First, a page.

In the Know
Dealing with tribal knowledge has been a significant issue for Bissell Homecare Inc., a 135-year-old floor-care appliances company in Grand Rapids, Mich. Tim Field, manager of mechanical design and CAD, and Alan Krebs, lead engineer for global technology and innovation, explained how Bissell uses knowledge-based engineering to extend the company's tribal knowledge to its global business. This was triggered by Bissell's rapid expansion overseas in recent years. Bissell has manufacturing operations in China, Korea, and Mexico, as well as the United States.
In manufacturing, tribal knowledge is unwritten but valuable information that accumulates and is shared within a work group—know-how—but it is not often shared with others, at least not freely. The PLM challenge in dealing with tribal knowledge is that it lacks verification by analyses or other data, and is poorly linked to the enterprise's information flows. Knowledge-based engineering, or KBE, ferrets out tribal knowledge with a combination of CAD, object-oriented programming, and artificial intelligence.
Krebs said that knowledge-based engineering “captures our global tribal knowledge with virtual models. This smart (and simple) geometry makes it easy to create ‘what-if’ designs that can be readily tested with simulation and analysis. A spreadsheet is used to drive the CAD geometry making it easy to use for all non-CAD users,” he added. What Bissell engineers get from this is “consistent and speedy creation of mechanical layouts, a push toward modularity, and the implementation of global design standards with tighter control, with more consistent design and engineering procedures.” This is yet another form of a single point of truth.
“Data reuse is also much greater,” Krebs noted, as opposed to recreating or redrawing with its penalties in time, cost, and design consistency. Along the way, Bissell engineers have firmly linked knowledge-based engineering with systems engineering.
“These gains allow performance breakthroughs to be readily shared across the global organization,” Krebs added. His background includes key roles in Bissell's global technology and innovation unit and in new-business development.
Bissell's knowledge-based engineering model for its upright vacuum cleaner includes over 300 direct and indirect performance characteristic values. These values control the specific geometries that contribute to best performance. In the past it would require weeks of effort to specify the desired values and build the 3-D mechanical layouts. With knowledge-based engineering, a 3-D mechanical layout can now be generated in less than a day.
Silos of Expertise
According to Len Wozniak, process and tool systems architect for electronic controls and software at General Motors Co., a particular challenge is the tendency of different parts of a company to operate in silos. It is especially true of mechanical engineering and electrical engineering departments. As he laid it out, the problem has been the lack of a multidisciplinary orientation, tools, and capabilities in the development of the electronic controls in, for example, vehicle steering, braking, speed control, and similar systems.
Wozniak said his team has achieved some documented successes, which have big implications for PLM strategies. Among the challenges GM is overcoming are the lack of a multidisciplinary orientation, huge differences in the ways MEs and EEs report their design progress, and the metrics they use.
Engineering projects are managed with phase gates—points in development requiring a decision to proceed or not. In any project, decision points for MEs and EEs rarely coincide; this can greatly complicate the timing of management decisions.
The rapid increase in electronic controls and software that are being built into key auto components requires that MEs and EEs work ever more closely together. This highlights the need to integrate the very different approaches to development that the two disciplines use.
The internal engineering structures, or silos of expertise, add complications. So does the unfamiliarity of the typical auto industry ME with the ways in which software development is managed. In electronics, that process is product lifecycle engineering (PLE); roughly speaking PLE is PLM's counterpart in electronics.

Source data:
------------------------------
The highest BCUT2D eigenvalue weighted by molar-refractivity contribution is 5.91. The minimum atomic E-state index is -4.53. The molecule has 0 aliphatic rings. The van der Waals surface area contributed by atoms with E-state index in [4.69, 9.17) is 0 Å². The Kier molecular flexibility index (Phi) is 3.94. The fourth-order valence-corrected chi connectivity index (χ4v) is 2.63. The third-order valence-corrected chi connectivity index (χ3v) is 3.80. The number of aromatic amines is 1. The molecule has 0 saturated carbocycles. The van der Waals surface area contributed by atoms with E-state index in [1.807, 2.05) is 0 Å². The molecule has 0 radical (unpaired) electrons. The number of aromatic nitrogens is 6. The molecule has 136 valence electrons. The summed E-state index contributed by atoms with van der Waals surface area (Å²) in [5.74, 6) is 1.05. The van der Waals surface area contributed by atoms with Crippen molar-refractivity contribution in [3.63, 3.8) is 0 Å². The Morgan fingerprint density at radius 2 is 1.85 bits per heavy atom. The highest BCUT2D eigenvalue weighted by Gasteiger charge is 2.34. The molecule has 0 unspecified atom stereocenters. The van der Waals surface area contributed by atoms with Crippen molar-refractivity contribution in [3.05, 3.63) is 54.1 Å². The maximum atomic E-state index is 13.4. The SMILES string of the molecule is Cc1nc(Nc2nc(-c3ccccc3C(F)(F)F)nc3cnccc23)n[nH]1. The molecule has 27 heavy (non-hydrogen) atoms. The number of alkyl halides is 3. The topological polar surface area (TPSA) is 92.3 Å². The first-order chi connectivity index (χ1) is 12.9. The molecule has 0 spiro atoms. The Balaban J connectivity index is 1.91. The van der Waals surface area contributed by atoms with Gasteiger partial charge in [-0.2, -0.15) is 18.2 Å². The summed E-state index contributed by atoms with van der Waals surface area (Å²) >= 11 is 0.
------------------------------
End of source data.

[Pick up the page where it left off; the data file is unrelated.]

Automotive product development traditionally focused on mechanical components. The main concerns were fit, function, and durability; until the advent of “mechatronics,” electronics and software were involved only peripherally.
Wozniak said two big areas where GM has had success have been in reducing engineering costs for electronic control units (ECUs) in brakes, steering, etc., and a significant reduction in warranty claims.
Engineering costs per ECU dropped by 26.5 percent the first time PLE approaches were married to customary ME methods. Engineering costs per ECU fell a further 9.75 percent the second time, he said.
The cost of warranty claims for all vehicles sold in the past seven years fell to 0.3 percent of vehicle cost from 1.07 percent.
Challenges remain in both tools and culture. Wozniak said tools are needed to manage parallel streams of development that occur when PLE and PLM are both in use. On the cultural side, he said, “While all product teams welcome the quality and cost benefits of PLE methods, few understand how they work.”
There was a time when many believed that, once everything went digital, everything would be simple for engineering departments. It turned out, of course, that going digital was anything but simple and straightforward. It made the world more complex and richer for it.
So much more could be done with computers and software than anyone had expected—simulation and analysis, for example, to slash the number of prototypes and compress manufacturing tryouts. One function of PLM is to make sure all the data in those analyses is retained, not just the conclusions.
There was a time when many believed that, once everything went digital, everything would be simple for engineering departments.
Instead of fading away, specialties and divisions of expertise multiplied. Looking past the very real technical challenges of data connectivity and interoperability, from the PLM and informationhandling standpoint, silos are a big systems-engineering issue because their organizational charts are dynamic and their workflows ever-changing.
Today, companies are striving to enhance the value of the information they hold, to prevent its loss, and to find innovative ways to use it. The challenge is that critical information originates in many different departments, locations, and formats.
How does a company keep its engineers from redrawing the wheel? How does it take a good practice from a plant in the American Midwest and make it available to branches around the world?
Many companies say they are turning to PLM systems to do it.